On the 16th of July Walmart rallied hundreds of suppliers to present their latest initiative: the "Sustainability Index". Walmart enters the world of "sustainable consumption": it has decided to create "a new retail standard for the 21st century" and all its suppliers (brands as well as sub-contractors) will have to adapt.
Walmart bases this on three social facts which will guide their strategy from now on:
- The economic crisis has led consumers towards a new approach to spending ("a new normal"): "they are getting smarter about saving money".
- In our era of growing social networks, the Internet and instant (and shared) information, consumers demand transparency: there can be no confidence without transparency.
- The world population is growing while its resources continue to decrease. While more and more consumers in developed and emerging countries want a better lifestyle ("live better"), access to the middle class standard of living - with increasing pressure on energy and waste accumulation.
As Mike Duke, Wal-Mart CEO, explains: "What this does mean is that we have a responsibility to our customers and to society to keep the "live better" part of our mission relevant in a changing world".
The "Sustainability Index" is the result of this strategic reflection. It will consist of 3 stages:
- Wal-Mart is going to ask its 100 000 suppliers to answer 15 questions (Téléchargement Sustainability_Product_Index_1 ) concerning the sustainability of their practices (the major U.S. suppliers are given a very short time in which to answer - until Oct. 1), on 4 subjects : reduction of energy costs and greenhouse gas emissions / waste reduction / accountable sourcing procedures and certifications / ethical and accountable production.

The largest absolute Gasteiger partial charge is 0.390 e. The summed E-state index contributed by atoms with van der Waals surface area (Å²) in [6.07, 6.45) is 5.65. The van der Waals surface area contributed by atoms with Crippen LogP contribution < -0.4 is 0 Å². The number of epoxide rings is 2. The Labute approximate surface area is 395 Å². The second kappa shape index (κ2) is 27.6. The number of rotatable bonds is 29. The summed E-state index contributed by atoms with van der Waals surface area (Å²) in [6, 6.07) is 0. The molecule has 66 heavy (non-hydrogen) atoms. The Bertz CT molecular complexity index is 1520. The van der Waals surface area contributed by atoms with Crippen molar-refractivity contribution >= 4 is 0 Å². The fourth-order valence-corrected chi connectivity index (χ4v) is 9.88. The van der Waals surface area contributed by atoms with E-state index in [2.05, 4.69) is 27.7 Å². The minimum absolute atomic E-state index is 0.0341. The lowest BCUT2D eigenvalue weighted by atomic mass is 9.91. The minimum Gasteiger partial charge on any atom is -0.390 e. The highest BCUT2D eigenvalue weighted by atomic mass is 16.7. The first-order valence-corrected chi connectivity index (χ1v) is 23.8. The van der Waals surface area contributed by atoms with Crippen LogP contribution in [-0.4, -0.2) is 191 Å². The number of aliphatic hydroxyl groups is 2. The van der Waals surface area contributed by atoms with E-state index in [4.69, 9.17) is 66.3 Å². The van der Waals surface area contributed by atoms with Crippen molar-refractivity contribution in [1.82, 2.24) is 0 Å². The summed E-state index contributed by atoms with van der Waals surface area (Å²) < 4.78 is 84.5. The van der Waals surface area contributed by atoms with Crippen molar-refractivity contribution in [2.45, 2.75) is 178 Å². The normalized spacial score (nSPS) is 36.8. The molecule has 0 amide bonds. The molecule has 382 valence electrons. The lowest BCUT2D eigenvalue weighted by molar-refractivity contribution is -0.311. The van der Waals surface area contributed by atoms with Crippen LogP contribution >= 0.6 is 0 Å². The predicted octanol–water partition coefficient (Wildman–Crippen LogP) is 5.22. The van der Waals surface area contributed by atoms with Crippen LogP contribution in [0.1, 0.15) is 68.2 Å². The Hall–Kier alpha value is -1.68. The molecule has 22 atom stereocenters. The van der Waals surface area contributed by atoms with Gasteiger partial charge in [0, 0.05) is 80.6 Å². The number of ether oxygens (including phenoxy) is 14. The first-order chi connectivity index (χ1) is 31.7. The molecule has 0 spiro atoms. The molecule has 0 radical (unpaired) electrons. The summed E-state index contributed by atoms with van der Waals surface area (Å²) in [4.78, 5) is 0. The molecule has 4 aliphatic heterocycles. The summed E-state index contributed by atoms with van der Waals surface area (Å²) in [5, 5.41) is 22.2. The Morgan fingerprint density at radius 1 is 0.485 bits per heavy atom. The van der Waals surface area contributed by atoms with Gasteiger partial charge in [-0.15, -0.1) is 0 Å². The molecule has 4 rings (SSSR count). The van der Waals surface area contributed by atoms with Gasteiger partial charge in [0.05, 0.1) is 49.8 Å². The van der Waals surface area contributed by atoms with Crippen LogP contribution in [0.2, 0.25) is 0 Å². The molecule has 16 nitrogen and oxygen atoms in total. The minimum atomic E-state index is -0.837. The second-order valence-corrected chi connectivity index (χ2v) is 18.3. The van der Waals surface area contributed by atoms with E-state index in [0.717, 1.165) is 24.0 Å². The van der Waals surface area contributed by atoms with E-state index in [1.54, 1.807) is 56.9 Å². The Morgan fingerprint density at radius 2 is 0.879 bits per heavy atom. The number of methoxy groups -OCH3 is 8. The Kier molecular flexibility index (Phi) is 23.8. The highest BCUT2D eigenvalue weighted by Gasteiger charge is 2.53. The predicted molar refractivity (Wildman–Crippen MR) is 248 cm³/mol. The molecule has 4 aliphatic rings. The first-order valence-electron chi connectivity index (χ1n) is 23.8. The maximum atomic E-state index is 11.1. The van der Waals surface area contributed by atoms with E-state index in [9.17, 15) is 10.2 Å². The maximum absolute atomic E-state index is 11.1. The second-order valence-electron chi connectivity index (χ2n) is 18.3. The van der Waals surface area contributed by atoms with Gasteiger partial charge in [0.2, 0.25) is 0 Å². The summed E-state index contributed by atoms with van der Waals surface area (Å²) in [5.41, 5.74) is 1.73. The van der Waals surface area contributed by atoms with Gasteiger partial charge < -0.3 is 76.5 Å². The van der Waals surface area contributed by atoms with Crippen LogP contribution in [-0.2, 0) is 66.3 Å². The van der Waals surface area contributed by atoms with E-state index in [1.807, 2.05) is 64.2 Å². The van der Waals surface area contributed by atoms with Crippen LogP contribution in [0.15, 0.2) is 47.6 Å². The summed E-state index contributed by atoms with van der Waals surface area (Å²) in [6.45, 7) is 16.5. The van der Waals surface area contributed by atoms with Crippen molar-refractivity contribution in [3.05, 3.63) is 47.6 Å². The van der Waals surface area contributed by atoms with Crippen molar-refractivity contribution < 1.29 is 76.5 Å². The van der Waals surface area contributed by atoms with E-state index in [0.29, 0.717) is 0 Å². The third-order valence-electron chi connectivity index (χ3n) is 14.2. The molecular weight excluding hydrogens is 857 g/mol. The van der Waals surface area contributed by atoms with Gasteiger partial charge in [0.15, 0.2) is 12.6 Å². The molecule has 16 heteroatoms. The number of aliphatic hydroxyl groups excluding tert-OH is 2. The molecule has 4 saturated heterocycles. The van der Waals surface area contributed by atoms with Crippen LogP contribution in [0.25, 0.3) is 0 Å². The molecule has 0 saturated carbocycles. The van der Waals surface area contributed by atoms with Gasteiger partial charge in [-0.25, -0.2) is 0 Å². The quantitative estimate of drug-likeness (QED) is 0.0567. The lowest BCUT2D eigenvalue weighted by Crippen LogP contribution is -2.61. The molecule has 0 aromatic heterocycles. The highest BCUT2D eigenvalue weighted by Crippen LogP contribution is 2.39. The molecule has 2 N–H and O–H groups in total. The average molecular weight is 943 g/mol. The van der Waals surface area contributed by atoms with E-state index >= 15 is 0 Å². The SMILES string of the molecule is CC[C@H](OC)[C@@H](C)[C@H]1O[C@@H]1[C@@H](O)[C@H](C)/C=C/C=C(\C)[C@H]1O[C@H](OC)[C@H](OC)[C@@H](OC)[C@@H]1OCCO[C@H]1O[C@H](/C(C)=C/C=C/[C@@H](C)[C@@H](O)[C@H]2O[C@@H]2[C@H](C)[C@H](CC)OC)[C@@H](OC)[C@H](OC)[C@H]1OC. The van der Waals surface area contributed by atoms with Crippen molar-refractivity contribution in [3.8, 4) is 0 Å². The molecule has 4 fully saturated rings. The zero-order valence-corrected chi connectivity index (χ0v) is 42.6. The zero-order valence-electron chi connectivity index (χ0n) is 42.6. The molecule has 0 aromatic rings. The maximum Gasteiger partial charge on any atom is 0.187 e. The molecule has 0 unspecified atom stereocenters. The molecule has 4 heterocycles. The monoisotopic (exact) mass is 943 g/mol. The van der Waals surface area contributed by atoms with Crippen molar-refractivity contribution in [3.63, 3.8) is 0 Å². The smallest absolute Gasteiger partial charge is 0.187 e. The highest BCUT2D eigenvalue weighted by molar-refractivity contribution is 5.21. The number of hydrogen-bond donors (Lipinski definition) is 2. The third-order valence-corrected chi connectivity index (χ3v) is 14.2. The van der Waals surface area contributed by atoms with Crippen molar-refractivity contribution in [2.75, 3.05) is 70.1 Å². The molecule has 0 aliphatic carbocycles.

- Wal-Mart is creating a consortium of universities ("Sustainability Consortium") to associate with suppliers, distributors, NGOs and government agencies to build a database on product lifecycles. This information will be available to EVERYONE on an open platform.
- The information collected will be translated into a simple tool to inform consumers about the sustainability of the products they consume.
This initiative is remarkable from three points of view:
- It is a concerted effort: Walmart invites all stakeholders to join in and share information - and eschew the traditional distributor logic. The initial list of the parties participating in the "Sustainability Consortium" is impressive: Procter & Gamble, Cargill, Colgate-Palmolive, General Mills, Henkel, Monsanto, PepsiCo, Johnson, Tetra Pack, Tyson, Unilever, Waste Management, Alberto Culver, Clorox, ... The only ones missing are the European and Asian groups.
- It is global: Walmart sees this project as universal.
- It throws up new and redoubtable questions that the brands will have to answer: responsible production, responsible sourcing, reduction of waste, etc.
Decidedly the 21st century will be exciting! As a bonus I offer you the video of the day: